Wolf Pact - By Melissa de la Cruz


Sometimes it's necessary to go a long distance out of the way in order to come back a short distance correctly.

Edward Albee


His earliest memory was of the collar around his neck. Itchy, heavy, tight. From the beginning he wanted it off. It reminded him every day that he was born a slave.

He was a wolf, a beast of hell, a captive, but for now his will and his mind were his own. He had family to protect, brothers and sisters from his den who shared his fate. Taken from their mothers at birth, the pups bonded together and as they grew, he led them to think the unthinkable, that one day, they might break free of their chains.

Freedom was a faraway dream, though. The future was far more likely to hold horrors he couldn't even imagine. Every wolf was turned into a hellhound on their eighteenth moon day, as young wolves turned too early ran the risk of death. So the masters waited until they were strong enough for the change. When he turned eighteen, his life would be over. He would lose his identity, his soul. His every thought and action would be controlled by Romulus, the Hound of Hounds, the Great Beast of Hell.

One day during his sixteenth year, Master Corvinus pulled him aside. Corvinus was their battle sergeant, and like the rest of the masters, he was a former angel, banished from Paradise, a veteran of the War of Heaven. Corvinus was the one who exercised them in the pits, who monitored their progress, who put their names on the lists.

Corvinus had noticed his talent at a recent battle, how he had been able to dodge his adversary's blows with graceful precision - as if he knew where they would land before they did, as if he could see one or two or even three seconds ahead - and the fight had been over before the bell finished ringing.

His name was put on the top of the lists, and he made his way up through the tournaments, through the pits. He kept winning. Every round. He beat them all. Gorg the giant, so called because he was bigger than any of them; Odoff the giant-killer, because he was the first who bested Gorg; Varg; Tatius; Aelia, the vicious she-wolf with the long claws; Drusus; Evander. He had just had to win one more round for the top prize.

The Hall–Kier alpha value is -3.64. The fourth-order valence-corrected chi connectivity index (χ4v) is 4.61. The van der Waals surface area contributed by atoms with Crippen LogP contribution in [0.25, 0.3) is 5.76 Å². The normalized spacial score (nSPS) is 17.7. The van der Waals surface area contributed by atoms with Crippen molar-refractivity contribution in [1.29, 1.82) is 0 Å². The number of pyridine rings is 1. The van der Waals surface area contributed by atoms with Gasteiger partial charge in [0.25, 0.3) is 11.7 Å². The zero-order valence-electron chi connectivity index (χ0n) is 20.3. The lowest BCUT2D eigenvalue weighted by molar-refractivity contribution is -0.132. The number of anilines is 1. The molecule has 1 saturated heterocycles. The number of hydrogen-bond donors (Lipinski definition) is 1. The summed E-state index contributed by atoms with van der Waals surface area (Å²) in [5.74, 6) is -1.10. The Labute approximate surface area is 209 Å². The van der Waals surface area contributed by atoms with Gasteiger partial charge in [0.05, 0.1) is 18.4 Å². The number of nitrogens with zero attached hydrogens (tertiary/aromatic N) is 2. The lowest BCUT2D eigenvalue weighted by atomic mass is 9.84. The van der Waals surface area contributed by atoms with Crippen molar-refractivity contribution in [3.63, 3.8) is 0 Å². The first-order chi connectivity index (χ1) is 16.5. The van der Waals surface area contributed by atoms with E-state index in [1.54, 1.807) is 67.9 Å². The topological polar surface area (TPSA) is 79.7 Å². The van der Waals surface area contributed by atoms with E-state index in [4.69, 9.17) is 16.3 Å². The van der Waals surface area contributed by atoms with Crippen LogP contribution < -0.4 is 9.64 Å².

But to his shock, he was bested at the trials and not made alpha. After his defeat, he waited for them to come and take him away. He waited, but no one came. The masters seemed to have forgotten about him.

Not so. Instead of killing him, Corvinus brought him before the general.

Romulus was a massive creature, fearsome, with glinting crimson eyes and silver pupils; he was more than human yet not quite wolf, a startling combination of both, as all hellhounds were. Romulus studied him. "Regardless of your performance in the arena, they tell me you are the one. That once you've shed the wolf skin for hellhound form, you will be a mighty warrior, one of the strongest Hell has ever known. The Dark Prince himself has seen it. Lucifer has entreated me to make you my heir. We shall not wait until your eighteenth moon day to make you one of us."

Never, he whispered to himself afterward.

Never what? Ahramin asked. She was the oldest wolf in their den, the fiercest of the she-wolves. Beautiful, dangerous.

I'm never going to be a hound. I'll die before they turn me.

And how are you going to do that? She motioned to the collar he wore, the one all the wolves wore. That collar will keep you from self-destructing. The masters don't like to waste a good dog.

Once they were hellhounds they would assume their true form, they would walk upright, they would speak the language of the masters. They would carry black swords and wear armor. They were the dogs of war, Hell's army, and Lucifer, it was said, was preparing a grand campaign.

That was his fate; that was the fate of all wolves.

But there had to be a way out. Since his defeat, he had not been lazy. He spent his time watching the hounds. There's a sword, he told her. I saw it. An archangel's sword. The hounds stole it, but it's here, they keep it at the armory. It can break our collars. We can escape. We can leave this place.

Ahramin looked skeptical.

Trust me.

He spent the